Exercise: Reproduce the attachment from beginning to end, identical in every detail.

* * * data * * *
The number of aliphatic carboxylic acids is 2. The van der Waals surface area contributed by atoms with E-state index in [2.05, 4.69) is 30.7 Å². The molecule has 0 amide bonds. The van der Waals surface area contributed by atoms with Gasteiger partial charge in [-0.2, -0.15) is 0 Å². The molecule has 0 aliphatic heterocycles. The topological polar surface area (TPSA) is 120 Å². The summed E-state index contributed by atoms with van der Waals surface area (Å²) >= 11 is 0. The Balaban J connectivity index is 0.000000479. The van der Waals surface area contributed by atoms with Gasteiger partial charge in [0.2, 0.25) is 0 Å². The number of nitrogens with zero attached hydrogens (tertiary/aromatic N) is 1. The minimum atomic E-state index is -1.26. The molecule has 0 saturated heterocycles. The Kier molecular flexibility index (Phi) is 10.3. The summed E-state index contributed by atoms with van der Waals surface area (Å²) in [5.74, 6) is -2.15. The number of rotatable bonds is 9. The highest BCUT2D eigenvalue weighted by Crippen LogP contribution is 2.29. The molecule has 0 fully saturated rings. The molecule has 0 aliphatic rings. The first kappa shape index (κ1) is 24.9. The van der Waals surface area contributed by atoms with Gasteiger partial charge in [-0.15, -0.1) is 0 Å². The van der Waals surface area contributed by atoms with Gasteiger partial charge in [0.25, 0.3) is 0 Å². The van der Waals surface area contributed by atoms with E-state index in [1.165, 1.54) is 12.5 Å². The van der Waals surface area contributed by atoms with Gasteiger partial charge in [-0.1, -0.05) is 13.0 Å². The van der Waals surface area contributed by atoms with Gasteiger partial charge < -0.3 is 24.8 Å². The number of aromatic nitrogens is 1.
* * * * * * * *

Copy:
The number of aliphatic carboxylic acids is 2. The van der Waals surface area contributed by atoms with E-state index in [2.05, 4.69) is 30.7 Å². The molecule has 0 amide bonds. The van der Waals surface area contributed by atoms with Gasteiger partial charge in [-0.2, -0.15) is 0 Å². The molecule has 0 aliphatic heterocycles. The topological polar surface area (TPSA) is 120 Å². The summed E-state index contributed by atoms with van der Waals surface area (Å²) >= 11 is 0. The Balaban J connectivity index is 0.000000479. The van der Waals surface area contributed by atoms with Gasteiger partial charge in [0.2, 0.25) is 0 Å². The number of nitrogens with zero attached hydrogens (tertiary/aromatic N) is 1. The minimum atomic E-state index is -1.26. The molecule has 0 saturated heterocycles. The Kier molecular flexibility index (Phi) is 10.3. The summed E-state index contributed by atoms with van der Waals surface area (Å²) in [5.74, 6) is -2.15. The number of rotatable bonds is 9. The highest BCUT2D eigenvalue weighted by Crippen LogP contribution is 2.29. The molecule has 0 fully saturated rings. The molecule has 0 aliphatic rings. The first kappa shape index (κ1) is 24.9. The van der Waals surface area contributed by atoms with Gasteiger partial charge in [-0.15, -0.1) is 0 Å². The van der Waals surface area contributed by atoms with Gasteiger partial charge in [0.25, 0.3) is 0 Å². The van der Waals surface area contributed by atoms with E-state index in [1.165, 1.54) is 12.5 Å². The van der Waals surface area contributed by atoms with Gasteiger partial charge in [-0.1, -0.05) is 13.0 Å². The van der Waals surface area contributed by atoms with Gasteiger partial charge < -0.3 is 24.8 Å². The number of aromatic nitrogens is 1.